Comparisons. Dipsas georgejetti is most similar to D. oswaldobaezi, D. williamsi, D. oligozonata, and D. vagrans, in that order, all of which were previously included in the genus Sibynomorphus. From D. oswaldobaezi (Figs 13, 14) and D. williamsi, it differs in having 7 supralabials with 4th and 5th bordering the eye (instead of 6 with 3rd and 4th bordering the eye). It further differs from D. williamsi in having the first supralabial not in contact with prefrontal (vs. in broad contact in D. williamsi). From D. oligozonata (Fig. 1o) and D. vagrans, it differs in having more than 160 ventrals. Dipsas georgejetti further differs from D. oligozonata in having distinct bold crossbands at least middorsally along the whole length of the body, instead of being present only on the anterior half of the body. Genetic divergence in a 529 bp long fragment of the mitochondrial Cytb gene between D. georgejetti and D. oswaldobaezi is 8.3%, whereas intraspecific distances are less than 0.4% in D. georgejetti. For the same fragment, the distance between D. georgejetti and D. williamsi is 7.8–7.9%. 
CommentBehavior: nocturnal, arboreal. However, ZSFQ D606 was found active during daytime after bulldozers opened a track in old-growth forest.

Habitat: Deciduous and semideciduous forests; the holotype was perched on tangled vegetation 130 cm above the ground in dry shrubland besides recently cleared pasture.

Conservation status. Arteaga et al. 2018 consider Dipsas georgejetti to be Vulnerable following the IUCN criteria A1c,B1a,b(iii, iv) (IUCN 2001) because its extent of occurrence is estimated to be 10,193 km2, it is known only from 9 localities effectively corresponding to 4 patches of forest lacking connectivity between them, and its habitat is severely fragmented and declining in extent and quality due to deforestation. At the type locality, D. georgejetti was found in a patch of deciduous forest of 13 km2 that was being cleared to accommodate cattle pastures. One of the localities, 15 km N of Guayaquil, where D. georgejetti was collected in 1959, is now completely deforested, which suggests that this arboreal species is no longer present there.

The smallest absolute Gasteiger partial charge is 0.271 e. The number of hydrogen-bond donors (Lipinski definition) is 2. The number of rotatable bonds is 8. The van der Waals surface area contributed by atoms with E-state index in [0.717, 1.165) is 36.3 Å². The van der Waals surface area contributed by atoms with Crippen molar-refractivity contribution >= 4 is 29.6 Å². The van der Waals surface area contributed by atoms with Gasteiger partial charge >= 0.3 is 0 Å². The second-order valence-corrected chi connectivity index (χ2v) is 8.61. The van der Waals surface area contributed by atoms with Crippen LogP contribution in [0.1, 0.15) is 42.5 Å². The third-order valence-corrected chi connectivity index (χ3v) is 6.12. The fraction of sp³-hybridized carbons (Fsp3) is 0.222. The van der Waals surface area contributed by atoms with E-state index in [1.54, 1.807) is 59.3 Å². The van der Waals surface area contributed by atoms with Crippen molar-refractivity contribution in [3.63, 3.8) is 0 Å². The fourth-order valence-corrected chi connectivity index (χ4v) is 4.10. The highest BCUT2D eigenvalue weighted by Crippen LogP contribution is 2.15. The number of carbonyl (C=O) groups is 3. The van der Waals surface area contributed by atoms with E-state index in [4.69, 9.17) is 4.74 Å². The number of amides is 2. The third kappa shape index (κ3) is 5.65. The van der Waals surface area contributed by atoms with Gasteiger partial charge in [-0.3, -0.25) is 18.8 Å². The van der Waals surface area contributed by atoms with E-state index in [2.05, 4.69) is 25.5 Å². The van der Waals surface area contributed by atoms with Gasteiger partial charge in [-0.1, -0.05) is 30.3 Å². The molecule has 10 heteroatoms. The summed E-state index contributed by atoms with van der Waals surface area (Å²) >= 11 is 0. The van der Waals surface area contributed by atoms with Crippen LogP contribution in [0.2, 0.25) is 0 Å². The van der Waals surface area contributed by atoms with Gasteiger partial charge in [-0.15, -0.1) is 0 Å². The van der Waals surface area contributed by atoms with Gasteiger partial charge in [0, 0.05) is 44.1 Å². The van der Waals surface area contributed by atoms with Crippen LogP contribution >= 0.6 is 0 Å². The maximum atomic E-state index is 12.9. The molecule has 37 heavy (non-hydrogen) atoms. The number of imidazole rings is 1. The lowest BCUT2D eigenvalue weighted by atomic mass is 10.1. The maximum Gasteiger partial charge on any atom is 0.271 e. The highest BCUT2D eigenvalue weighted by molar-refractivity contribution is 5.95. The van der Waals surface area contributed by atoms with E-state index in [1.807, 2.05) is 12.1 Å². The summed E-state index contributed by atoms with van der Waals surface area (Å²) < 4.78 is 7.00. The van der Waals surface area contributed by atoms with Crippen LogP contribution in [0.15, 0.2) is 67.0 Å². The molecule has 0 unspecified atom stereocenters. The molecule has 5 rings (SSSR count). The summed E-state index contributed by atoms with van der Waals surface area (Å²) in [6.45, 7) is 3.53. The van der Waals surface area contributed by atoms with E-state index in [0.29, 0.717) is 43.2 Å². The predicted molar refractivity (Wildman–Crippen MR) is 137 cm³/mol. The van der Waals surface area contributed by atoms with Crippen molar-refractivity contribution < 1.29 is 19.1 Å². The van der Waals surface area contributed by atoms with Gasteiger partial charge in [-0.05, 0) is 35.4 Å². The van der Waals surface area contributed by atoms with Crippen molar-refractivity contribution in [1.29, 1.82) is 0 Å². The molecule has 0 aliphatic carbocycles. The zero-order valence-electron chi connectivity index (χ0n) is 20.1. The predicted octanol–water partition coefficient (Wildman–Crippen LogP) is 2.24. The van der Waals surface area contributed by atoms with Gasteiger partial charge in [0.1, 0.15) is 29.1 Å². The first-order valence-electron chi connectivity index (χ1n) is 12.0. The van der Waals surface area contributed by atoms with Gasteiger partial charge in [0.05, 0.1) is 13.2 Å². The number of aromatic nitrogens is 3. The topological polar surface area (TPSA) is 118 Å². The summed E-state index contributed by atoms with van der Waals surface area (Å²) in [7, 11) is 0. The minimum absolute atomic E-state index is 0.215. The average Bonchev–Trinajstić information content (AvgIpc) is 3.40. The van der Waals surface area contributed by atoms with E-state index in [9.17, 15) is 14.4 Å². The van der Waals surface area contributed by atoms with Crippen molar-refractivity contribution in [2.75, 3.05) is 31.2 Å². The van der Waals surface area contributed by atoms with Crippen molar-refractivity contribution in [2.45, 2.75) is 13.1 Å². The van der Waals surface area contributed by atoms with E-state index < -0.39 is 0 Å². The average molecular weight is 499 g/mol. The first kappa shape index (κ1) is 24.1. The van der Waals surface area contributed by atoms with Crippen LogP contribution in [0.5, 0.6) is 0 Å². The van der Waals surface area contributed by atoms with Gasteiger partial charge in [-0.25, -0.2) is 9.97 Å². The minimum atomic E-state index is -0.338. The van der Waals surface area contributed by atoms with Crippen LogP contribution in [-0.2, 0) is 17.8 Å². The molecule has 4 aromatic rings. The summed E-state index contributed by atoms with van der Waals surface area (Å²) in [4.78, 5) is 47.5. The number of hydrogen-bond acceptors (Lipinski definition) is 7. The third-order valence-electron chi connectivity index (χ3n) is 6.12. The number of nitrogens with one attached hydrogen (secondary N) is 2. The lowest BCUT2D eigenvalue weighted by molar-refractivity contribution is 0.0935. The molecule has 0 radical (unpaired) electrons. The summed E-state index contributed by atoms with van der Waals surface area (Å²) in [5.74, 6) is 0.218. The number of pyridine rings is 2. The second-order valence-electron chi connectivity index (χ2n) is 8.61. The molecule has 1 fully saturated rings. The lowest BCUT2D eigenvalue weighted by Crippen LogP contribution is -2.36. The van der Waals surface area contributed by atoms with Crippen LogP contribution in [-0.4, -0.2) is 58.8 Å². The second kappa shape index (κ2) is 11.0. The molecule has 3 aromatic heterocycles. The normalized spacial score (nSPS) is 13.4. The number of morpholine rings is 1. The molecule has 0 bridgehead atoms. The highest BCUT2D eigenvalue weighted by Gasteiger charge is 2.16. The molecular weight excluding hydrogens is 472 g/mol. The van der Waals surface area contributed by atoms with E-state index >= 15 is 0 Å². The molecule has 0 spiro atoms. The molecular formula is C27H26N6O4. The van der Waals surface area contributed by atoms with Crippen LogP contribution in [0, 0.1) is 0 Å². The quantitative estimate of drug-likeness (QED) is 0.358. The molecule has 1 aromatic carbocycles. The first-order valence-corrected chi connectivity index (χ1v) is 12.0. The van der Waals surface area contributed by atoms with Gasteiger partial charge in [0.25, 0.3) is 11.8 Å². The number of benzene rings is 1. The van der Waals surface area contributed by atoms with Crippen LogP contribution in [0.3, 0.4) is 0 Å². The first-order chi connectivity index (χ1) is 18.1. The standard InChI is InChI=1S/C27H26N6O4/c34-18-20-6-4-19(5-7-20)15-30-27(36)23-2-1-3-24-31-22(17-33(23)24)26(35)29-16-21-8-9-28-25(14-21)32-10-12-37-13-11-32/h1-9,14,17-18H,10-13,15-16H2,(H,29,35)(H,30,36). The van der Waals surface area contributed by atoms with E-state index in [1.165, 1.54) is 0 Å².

EtymologyThe specific name georgejetti honors George Jett, who has been a long-time donor to Rainforest Trust and has supported the reserves of Fundación Jocotoco in Ecuador. He is an international traveler with a passion for reptiles, amphibians, and birds. 
  • Arteaga A, Salazar-Valenzuela D, Mebert K, Peñafiel N, Aguiar G, Sánchez-Nivicela JC, Pyron RA, Colston TJ, Cisneros-Heredia DF, Yánez-Muñoz MH, Venegas PJ, Guayasamin JM, Torres-Carvajal O 2018. Systematics of South American snail-eating snakes (Serpentes, Dipsadini), with the description of five new species from Ecuador and Peru. ZooKeys 766: 79-147 - get paper here
  • Kwet, Axel 2018. Neue Schneckennattern aus Südamerika. Terraria-Elaphe 2018 (5): 52-53 - get paper here
  • Torres-Carvajal O, Pazmiño-Otamendi G, Salazar-Valenzuela D. 2019. Reptiles of Ecuador: a resource-rich portal, with a dynamic checklist and photographic guides. Amphibian & Reptile Conservation 13 (1): [General Section]: 209–229 (e178) - get paper here